What is our primary use case?
We use it for promoting and demoting to match our SDLC. So, things start off in development, we build it – whatever it is – and it moves to a testing region. We're trying to shift that left as part of our future state where it's automated regression. But right now it's, especially on the mainframe, it's mostly manual. We move it up to testing. If they're happy with it, it goes to integrated testing, which includes customer acceptance testing. After that, it's moved to QA where it is run for a certain period of time, depending upon different application requirements in an environment that very closely mimics production as close as we can get it. And then when it signed off there, ChangeMan handles everything except the actual move through the hole in the firewall.
Why it doesn't do that? I don't know. To me, it seems like it should be able to. We put it onto what we call an MFT server, which moves it to another server that's inside the DMZ for the mainframe application.
On the distributed stuff, we run four different anti-virus suites against it, looking for vulnerabilities, penetrations, things like that. On the mainframe, I don't know that we do anything other than have a code to review with the Ops folks.
What is most valuable?
I liked the fact that the skeleton design is very flexible and allows for concurrent development. We're currently talking to Serena ChangeMan about how to get to parallel development and whether or not they support it in a Git-style with branching.
What needs improvement?
I would like to see them enable parallel development for online. It's available now for batch stuff on the mainframe. Jenkins, IBM, and Rocket all supposedly already have safe and workable version of Git for the mainframe. With that in mind, we need to know where our feature is. Unfortunately, as good as ChangeMan is, if we're listing downfalls, they should be talking to me about this. Not me having to go talk to them about it. Hopefully, they have this in the works and they are positioning their product for the future. That's just a straightforward comment. It really comes down to whether they are complacent or not.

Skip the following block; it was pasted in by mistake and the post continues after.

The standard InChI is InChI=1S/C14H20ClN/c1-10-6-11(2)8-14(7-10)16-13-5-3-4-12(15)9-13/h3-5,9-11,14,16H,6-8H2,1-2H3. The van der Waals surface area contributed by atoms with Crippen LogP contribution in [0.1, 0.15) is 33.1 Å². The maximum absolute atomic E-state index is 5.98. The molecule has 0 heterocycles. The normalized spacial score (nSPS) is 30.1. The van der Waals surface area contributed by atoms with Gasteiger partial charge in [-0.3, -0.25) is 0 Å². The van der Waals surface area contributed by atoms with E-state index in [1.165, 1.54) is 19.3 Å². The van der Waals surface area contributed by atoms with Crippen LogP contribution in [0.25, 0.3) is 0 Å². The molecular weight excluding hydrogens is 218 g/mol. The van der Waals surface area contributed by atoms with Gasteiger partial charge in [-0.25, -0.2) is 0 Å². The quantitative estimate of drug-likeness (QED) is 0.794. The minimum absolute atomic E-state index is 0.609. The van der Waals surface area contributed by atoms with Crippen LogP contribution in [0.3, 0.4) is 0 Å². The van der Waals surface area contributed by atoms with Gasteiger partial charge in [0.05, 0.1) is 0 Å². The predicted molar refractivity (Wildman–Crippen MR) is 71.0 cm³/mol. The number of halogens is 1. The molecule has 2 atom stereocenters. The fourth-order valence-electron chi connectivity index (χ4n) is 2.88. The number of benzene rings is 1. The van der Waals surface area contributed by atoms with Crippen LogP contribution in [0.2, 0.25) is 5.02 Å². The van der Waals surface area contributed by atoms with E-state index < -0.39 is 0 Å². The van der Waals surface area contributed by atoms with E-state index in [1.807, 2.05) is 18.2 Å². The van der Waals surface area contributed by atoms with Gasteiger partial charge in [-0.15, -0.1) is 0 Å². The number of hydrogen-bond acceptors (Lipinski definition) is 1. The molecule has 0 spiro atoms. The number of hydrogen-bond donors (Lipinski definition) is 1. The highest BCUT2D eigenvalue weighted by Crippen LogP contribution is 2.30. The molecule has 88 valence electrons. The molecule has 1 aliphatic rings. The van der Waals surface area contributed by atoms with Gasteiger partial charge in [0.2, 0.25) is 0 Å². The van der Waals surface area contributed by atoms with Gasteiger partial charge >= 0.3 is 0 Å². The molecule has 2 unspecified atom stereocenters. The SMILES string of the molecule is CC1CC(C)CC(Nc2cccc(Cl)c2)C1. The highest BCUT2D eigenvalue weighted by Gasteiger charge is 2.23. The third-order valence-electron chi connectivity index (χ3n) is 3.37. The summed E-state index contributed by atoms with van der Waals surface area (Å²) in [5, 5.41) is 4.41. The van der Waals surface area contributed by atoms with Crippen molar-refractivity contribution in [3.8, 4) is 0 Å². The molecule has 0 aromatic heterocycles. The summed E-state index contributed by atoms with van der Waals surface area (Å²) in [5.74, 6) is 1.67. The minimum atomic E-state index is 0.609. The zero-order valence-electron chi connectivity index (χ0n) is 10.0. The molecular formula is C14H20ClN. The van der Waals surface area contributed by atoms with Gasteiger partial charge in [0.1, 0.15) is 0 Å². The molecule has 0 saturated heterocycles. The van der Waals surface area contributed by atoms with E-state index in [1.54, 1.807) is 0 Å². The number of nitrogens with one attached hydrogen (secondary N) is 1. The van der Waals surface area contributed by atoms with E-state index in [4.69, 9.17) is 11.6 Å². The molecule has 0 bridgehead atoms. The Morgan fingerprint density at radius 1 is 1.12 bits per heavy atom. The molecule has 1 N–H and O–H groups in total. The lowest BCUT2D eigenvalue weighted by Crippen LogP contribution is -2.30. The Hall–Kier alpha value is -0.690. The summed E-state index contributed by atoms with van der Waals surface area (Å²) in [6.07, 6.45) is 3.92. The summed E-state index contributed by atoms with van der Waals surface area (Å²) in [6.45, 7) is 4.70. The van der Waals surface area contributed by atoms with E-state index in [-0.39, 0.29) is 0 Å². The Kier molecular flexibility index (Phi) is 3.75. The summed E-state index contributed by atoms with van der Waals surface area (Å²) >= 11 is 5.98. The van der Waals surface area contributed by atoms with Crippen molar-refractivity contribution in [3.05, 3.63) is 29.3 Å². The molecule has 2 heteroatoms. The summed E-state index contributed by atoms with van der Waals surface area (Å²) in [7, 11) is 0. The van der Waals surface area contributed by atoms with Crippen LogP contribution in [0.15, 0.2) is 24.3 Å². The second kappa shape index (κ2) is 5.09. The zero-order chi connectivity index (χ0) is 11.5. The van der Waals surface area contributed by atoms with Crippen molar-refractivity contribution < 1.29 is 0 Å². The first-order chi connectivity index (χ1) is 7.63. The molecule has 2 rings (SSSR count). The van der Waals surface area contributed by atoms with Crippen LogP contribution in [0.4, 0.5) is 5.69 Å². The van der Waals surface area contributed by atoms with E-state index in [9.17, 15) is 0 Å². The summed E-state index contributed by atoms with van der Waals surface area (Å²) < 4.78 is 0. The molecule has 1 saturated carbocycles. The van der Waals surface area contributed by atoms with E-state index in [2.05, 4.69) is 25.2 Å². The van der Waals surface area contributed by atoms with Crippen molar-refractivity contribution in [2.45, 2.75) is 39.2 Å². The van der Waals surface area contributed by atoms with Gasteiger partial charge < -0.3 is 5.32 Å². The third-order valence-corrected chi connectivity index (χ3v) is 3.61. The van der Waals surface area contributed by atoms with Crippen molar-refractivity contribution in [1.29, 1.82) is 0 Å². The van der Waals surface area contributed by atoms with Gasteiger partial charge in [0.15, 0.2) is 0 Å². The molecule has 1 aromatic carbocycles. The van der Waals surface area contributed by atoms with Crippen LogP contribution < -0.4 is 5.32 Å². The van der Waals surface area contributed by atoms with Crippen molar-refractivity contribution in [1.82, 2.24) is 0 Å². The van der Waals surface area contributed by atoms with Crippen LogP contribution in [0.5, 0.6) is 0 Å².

The other thing that should improve is cost. Git, even on the mainframe, a large part of the components "free". They're the way you set them up yourselves and they're self-sustaining and built into the infrastructure. You can't charge me for that.
I gave ChangeMan an overall score of eight, but what could drive them to a nine is coming up with a way for all my code that belongs together to be tracked and moved together. Everything should move based upon the mainframe; it needs to be alerted and synchronized.
For how long have I used the solution?
I have been using this solution for about 16 years.
What do I think about the stability of the solution?
It's a main prime app, so it's very stable. Would I say it exceeds my expectations? No, but that's because mainframes are a single point of failure; they have to be stable. And we've had no major outages that I'm aware of with the product. I never had any loss. We'd never lost code. That's important for source control management.
What do I think about the scalability of the solution?
Scalability is great. It has absolutely met every need for us so far. We do have some concurrent development paths and we're able to flexibly assign variables. At the same time, our skeletons assemble where we want them to, so the scalability is very good.
How are customer service and technical support?
I've never had any problems with their support, whether it was simple questions or complex questions. They've been Johnny-on-the-spot with the right answers.
How was the initial setup?
ChangeMan was very complex to set up. Its complexity is based around the fact that it's more flexible. It lets you do a little bit more than its competitors in slightly better ways and that's a good thing.
At my previous job, it took us about 18 months to fully deploy ChangeMan from A to Z.
What about the implementation team?
At my previous job, I was part of a team that deployed ChangeMan in-house. I highly recommend doing it yourself if you're going to be supporting it going forward. We did not have integrators because we wanted t come out the other end knowing ChangeMan fully.
What other advice do I have?
My advice is: Take the time to learn it. It's very flexible and it will do what you want, so take the time to learn it.
Which deployment model are you using for this solution?